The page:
One of the research products I find most useful for an academic, short of openly-accessible datasets and code for replication is the annotated bibliography. As I have noted before, I consider the annotated bibliography an intermediate step between a bank of rhetorical precis, a bank of synthetic notes, and a fully-developed literature review.

I consider [...]

Using prompts to motivate writing: Five strategies to get some words out

I just came back from a week in Paris attending a meeting of field experiments’ scholars, and I took the opportunity to do some fieldwork. There are perfectly good reasons why I study French water governance, specifically in Paris, but that discussion is reserved for another post.

When I do fieldwork or when I am [...]

Move Every Paper Forward Every Day (MEPFED) vs Work on One Project Each Day (WOPED)

For many years, I have advocated the Move Every Paper Forward Every Day (MEPFED) model of working. The MEPFED model basically says “every day, insert something related to each one of your research projects/papers on your To-Do list, so that collectively, every week you’ve moved most/all of your work forward“.

MEPFED has worked for me [...]

The Everything Notebook

I am very analog in everything I do, and research activity and workflow planning isn’t the exception. I don’t carry around many planners, nor do I dump everything in a cloud-based service like Evernote: I have a trusty Everything Notebook, where I schedule tasks I have to carry out for my research and teaching and [...]

Reading Strategies

This set of blog posts is intended to help undergraduate students, graduate students, and academics of all stripes find the best approach for them to read the ever-growing heaps of material. I’ve also collated here a couple of posts on time management.
Legitimising reading as an integral part of the academic writing process.

I’ve always [...]

Different reading strategies II: Engaging at the meso-level

In my most recent Twitter poll, I asked what I could write about that would be most helpful to my readers (many of which are undergraduate and graduate students). I was asked to continue writing about reading strategies. The previous post I wrote on was what I think is the fastest technique you can use [...]

Different reading strategies I: Skimming, scribbling and crosslinking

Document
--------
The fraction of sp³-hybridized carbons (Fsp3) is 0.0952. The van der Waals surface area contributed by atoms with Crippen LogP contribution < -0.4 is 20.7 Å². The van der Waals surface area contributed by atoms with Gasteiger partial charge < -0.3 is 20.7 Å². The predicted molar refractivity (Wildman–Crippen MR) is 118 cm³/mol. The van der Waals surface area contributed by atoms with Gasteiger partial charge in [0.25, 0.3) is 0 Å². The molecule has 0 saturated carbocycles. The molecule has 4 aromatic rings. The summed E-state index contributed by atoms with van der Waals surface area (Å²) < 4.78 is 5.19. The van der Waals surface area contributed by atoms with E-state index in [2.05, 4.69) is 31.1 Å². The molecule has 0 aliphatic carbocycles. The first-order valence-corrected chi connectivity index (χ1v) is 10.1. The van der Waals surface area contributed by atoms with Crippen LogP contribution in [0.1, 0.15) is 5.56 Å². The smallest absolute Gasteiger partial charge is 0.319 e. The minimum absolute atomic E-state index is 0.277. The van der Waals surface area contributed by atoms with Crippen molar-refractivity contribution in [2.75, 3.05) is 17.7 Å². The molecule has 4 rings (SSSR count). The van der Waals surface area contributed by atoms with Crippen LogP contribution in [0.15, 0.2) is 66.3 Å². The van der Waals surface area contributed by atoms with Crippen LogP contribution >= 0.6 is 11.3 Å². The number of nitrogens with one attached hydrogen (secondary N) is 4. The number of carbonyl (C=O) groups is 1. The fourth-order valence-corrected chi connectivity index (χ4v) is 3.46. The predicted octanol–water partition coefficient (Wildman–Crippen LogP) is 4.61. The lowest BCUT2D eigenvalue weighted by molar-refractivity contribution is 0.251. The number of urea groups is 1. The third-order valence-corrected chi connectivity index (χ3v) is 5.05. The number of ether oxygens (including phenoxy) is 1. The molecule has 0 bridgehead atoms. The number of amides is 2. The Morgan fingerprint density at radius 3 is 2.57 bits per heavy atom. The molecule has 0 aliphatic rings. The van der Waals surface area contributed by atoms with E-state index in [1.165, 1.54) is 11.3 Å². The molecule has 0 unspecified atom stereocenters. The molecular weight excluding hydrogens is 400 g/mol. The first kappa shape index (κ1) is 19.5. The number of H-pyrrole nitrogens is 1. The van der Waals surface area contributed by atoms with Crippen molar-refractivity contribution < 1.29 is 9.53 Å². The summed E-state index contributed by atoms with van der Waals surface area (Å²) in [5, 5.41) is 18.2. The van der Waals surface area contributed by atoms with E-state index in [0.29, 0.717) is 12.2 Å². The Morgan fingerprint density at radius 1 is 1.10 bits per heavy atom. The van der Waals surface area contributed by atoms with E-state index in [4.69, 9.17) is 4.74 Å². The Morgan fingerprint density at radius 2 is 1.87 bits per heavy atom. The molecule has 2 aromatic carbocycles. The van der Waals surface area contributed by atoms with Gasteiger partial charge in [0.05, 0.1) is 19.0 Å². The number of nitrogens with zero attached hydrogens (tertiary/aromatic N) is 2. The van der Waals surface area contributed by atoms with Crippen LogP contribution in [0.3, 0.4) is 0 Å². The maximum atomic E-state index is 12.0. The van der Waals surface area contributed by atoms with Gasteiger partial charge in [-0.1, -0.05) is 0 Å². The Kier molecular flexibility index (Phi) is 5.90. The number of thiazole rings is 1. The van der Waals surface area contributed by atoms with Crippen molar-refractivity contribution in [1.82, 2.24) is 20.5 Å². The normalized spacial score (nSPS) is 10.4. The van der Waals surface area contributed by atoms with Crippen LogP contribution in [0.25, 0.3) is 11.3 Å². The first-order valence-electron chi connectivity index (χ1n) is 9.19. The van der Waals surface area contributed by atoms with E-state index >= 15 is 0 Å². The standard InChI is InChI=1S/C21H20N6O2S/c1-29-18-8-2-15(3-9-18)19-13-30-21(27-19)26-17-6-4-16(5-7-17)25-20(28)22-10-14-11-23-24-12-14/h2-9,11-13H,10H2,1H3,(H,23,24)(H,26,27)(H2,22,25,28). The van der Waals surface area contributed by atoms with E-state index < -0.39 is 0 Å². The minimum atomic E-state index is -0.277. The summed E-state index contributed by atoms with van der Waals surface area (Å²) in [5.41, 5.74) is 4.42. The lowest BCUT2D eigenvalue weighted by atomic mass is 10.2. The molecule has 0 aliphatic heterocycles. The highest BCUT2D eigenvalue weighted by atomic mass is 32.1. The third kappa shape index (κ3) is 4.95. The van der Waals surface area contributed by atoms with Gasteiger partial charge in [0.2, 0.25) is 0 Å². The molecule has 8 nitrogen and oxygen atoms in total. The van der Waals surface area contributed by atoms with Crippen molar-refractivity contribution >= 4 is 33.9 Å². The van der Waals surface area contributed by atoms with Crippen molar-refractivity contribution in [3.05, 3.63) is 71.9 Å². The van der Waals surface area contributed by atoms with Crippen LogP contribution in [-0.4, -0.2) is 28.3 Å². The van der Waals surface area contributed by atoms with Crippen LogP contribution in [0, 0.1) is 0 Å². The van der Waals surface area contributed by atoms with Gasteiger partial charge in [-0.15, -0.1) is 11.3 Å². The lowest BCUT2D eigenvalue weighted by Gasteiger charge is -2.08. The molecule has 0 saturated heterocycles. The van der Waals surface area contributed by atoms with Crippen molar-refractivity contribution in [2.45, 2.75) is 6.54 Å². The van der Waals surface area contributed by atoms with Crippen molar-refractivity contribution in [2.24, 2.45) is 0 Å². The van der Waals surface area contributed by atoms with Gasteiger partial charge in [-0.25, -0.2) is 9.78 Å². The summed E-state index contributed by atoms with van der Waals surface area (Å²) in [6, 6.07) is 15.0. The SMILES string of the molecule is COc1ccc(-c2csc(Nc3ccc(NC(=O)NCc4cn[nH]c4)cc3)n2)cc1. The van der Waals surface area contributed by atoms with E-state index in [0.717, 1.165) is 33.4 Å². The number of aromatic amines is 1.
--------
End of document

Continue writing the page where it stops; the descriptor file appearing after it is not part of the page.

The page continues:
While I took a course in speed reading when I was very, very young (probably 8 or 9 years old, at the most), and I can speed read, there are times when I, too, find myself overwhelmed by the sheer amount of reading I need to do. While I’ve written before on how you can [...]

6 strategies to focus on writing (or research)

If there’s a downside to being a polymath is that everything looks interesting. If I don’t control myself (and I have to be quite strict about this), I can easily spend hours down the rabbit hole of Twitter and Facebook, or the depths of the internet. Distractions come easy to me, sad as this may [...]

Recognizing heterogeneity in academia: There is no magic bullet for anything

While I write about ways in which I have improved my academic writing, or become more systematic and organized in the way I develop my literature reviews, and my own workflow, I am keenly aware that the techniques I use, the hacks I implement and the suggestions I provide can’t be implemented by every single [...]

My yearly planning process through the Everything Notebook

People have asked me if I could share my yearly planning process and how it relates to the use of the Everything Notebook. I have also been asked if I use other planners and whether they’ve worked for me. I’ll answer both questions in this post. There are many planning and organizational methods out there, [...]

8 strategies that may help keep up with reading during the semester

One of the hardest things I have struggled with has been the ability to keep up with the sheer amount of reading I need to do, given the broad variety of topics I study. But I do consistently make time to read, particularly because I integrate reading into my academic writing, otherwise I would need [...]

Processing a Paper Protocol – from PDF to memo

When people visit my campus office, they often admire the fact that I have a systematically organized library where my books and printed articles/book chapters/reports are all available (and ordered alphabetically, in the case of printouts, and by topic, in the case of books). For me, “processing” articles and books/book chapters is a systematic process [...]

On doing the grunt work in academia

While I have pushed for reflection and slow scholarship in my blog, I have to admit that some of the less romantic and glamorous parts of academia don’t particularly excite me. I call that “the grunt work“.
This is grunt work: Cleaning up THIRTEEN references I just imported into Mendeley pic.twitter.com/OT3BX4QQge
— Dr Raul Pacheco-Vega (@raulpacheco) [...]